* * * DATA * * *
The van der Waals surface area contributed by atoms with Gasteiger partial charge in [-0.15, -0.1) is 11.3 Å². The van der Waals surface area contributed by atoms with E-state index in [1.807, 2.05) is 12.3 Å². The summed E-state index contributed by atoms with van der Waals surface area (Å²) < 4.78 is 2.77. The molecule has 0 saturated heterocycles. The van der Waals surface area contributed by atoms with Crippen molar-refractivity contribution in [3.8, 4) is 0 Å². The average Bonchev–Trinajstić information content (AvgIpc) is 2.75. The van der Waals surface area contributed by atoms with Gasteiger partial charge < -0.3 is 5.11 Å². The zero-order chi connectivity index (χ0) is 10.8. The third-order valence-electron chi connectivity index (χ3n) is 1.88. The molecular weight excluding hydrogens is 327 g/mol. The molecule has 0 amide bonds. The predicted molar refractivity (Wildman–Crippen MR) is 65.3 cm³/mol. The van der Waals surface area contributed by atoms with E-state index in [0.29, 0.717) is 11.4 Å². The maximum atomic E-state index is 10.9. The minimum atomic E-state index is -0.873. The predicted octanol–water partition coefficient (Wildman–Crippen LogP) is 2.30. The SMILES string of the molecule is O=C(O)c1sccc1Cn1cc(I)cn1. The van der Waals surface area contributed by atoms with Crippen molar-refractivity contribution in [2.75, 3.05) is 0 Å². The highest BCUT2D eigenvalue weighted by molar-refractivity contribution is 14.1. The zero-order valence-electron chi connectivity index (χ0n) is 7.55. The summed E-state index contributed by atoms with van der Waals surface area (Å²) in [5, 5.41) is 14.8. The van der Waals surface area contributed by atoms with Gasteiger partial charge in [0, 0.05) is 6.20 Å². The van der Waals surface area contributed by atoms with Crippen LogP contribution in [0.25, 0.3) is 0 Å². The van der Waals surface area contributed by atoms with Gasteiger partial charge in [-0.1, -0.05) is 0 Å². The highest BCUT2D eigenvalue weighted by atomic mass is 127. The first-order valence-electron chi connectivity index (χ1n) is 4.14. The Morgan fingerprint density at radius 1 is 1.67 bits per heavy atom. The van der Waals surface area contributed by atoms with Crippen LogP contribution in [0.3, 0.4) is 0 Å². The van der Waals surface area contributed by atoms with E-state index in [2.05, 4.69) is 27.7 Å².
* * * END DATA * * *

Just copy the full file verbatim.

The van der Waals surface area contributed by atoms with Gasteiger partial charge in [-0.15, -0.1) is 11.3 Å². The van der Waals surface area contributed by atoms with E-state index in [1.807, 2.05) is 12.3 Å². The summed E-state index contributed by atoms with van der Waals surface area (Å²) < 4.78 is 2.77. The molecule has 0 saturated heterocycles. The van der Waals surface area contributed by atoms with Crippen molar-refractivity contribution in [3.8, 4) is 0 Å². The average Bonchev–Trinajstić information content (AvgIpc) is 2.75. The van der Waals surface area contributed by atoms with Gasteiger partial charge < -0.3 is 5.11 Å². The zero-order chi connectivity index (χ0) is 10.8. The third-order valence-electron chi connectivity index (χ3n) is 1.88. The molecular weight excluding hydrogens is 327 g/mol. The molecule has 0 amide bonds. The predicted molar refractivity (Wildman–Crippen MR) is 65.3 cm³/mol. The van der Waals surface area contributed by atoms with E-state index in [0.29, 0.717) is 11.4 Å². The maximum atomic E-state index is 10.9. The minimum atomic E-state index is -0.873. The predicted octanol–water partition coefficient (Wildman–Crippen LogP) is 2.30. The SMILES string of the molecule is O=C(O)c1sccc1Cn1cc(I)cn1. The van der Waals surface area contributed by atoms with Crippen molar-refractivity contribution in [2.75, 3.05) is 0 Å². The highest BCUT2D eigenvalue weighted by molar-refractivity contribution is 14.1. The zero-order valence-electron chi connectivity index (χ0n) is 7.55. The summed E-state index contributed by atoms with van der Waals surface area (Å²) in [5, 5.41) is 14.8. The van der Waals surface area contributed by atoms with Gasteiger partial charge in [0, 0.05) is 6.20 Å². The van der Waals surface area contributed by atoms with Crippen LogP contribution in [0.25, 0.3) is 0 Å². The van der Waals surface area contributed by atoms with Gasteiger partial charge in [-0.1, -0.05) is 0 Å². The highest BCUT2D eigenvalue weighted by atomic mass is 127. The first-order valence-electron chi connectivity index (χ1n) is 4.14. The Morgan fingerprint density at radius 1 is 1.67 bits per heavy atom. The van der Waals surface area contributed by atoms with Crippen LogP contribution in [0.3, 0.4) is 0 Å². The van der Waals surface area contributed by atoms with E-state index in [2.05, 4.69) is 27.7 Å².